She said in her resignation letter that she regretted resigning, “but I feel I have no alternative following the dismissal of Tom Irwin … and the position the administration has taken in negotiations regarding a North Slope gas pipeline.”

“Supporting the (Murkowski) administration’s position would require me to accept terms clearly not in the interest of the state,” she said.

Gov. Sarah Palin announced the appointments of Irwin and Rutherford Feb. 9.

“Tom has the experience, talent and know-how to manage Alaska’s resources and bring those resources, including Alaska’s gas reserves, to market,” the governor said in a statement. “His strong private-sector background will be a major asset to the department. I am confident that Tom will provide an invaluable resource to the state’s ongoing efforts to develop our natural resources.”

Irwin is currently vice president of government and public affairs for Golden Valley Electric Co. He led the Palin transition team for DNR. Irwin has a Bachelor of Science in mineral engineering-chemistry from the Colorado School of Mines.

“I consider it a real privilege and honor to be asked by Gov. Palin to join her team,” Irwin said. “The people of Alaska are the most fortunate people in the world with ‘all’ of our resources, but the resources must be maximally developed and managed, and in an environmentally sensitive manner. The core of our state economy is resource development. Our governor supports resource development and I look forward to working with her on the opportunities available for Alaska,” he said.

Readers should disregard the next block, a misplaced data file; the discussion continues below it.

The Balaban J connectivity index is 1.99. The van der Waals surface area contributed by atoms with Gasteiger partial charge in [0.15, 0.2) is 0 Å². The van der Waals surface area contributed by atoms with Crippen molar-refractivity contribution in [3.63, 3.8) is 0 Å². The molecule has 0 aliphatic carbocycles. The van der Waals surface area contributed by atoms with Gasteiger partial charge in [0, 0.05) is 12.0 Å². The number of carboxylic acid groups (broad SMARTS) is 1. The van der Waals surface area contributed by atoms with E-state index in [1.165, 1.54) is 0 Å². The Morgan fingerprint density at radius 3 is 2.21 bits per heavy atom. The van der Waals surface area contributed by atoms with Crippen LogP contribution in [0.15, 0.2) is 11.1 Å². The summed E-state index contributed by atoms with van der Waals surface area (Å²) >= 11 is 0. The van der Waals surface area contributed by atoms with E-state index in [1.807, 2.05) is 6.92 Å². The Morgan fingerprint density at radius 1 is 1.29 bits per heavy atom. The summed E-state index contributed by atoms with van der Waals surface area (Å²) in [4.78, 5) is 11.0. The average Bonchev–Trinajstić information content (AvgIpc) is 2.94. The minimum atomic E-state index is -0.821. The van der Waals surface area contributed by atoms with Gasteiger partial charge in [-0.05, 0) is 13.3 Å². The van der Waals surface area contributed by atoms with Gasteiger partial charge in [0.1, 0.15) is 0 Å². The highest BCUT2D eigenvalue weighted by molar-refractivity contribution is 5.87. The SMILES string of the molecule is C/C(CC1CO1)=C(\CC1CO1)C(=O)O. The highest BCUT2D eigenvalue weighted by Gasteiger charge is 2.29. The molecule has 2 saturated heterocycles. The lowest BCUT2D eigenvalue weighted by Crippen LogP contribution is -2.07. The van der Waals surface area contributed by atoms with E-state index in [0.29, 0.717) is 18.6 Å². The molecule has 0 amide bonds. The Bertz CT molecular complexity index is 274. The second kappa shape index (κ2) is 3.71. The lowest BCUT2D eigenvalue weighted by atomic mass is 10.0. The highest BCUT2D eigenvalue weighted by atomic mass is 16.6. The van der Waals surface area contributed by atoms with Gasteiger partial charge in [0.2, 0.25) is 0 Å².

Rutherford will focus on gas

Rutherford has served as acting DNR commissioner since December 2006 and as deputy DNR commissioner from 1992-2005.

At the time she accepted the appointment to commissioner she hinted that she hoped Irwin would return to the position, leaving her time to concentrate on the gas line.

The governor’s office said Rutherford has been instrumental in drafting the Alaska Gasline Inducement Act, the legislation the Palin administration has been working on to negotiate an Alaska natural gas pipeline. Rutherford has a Bachelor of Arts degree from Pacific University.

“I am thrilled to have the opportunity to work with Tom again,” Rutherford said in a statement. “The development of the state’s gas reserves remains my top priority and working with Tom only strengthens our efforts.”

“Marty has a proven track record of working hard for the state on so many natural gas issues,” Palin said. “I am excited because Marty can now dedicate all her energies to lead our gas team.”

Palin said the gas line team “is meeting with legal experts, pipeline experts, members of the financial community, consultants, potential applicants,” while she is “discussing the gas line with federal officials and its significance to the nation.” The governor also said she is working with federal officials “on ways in which the federal government could help us to get the gas line built as quickly as possible.”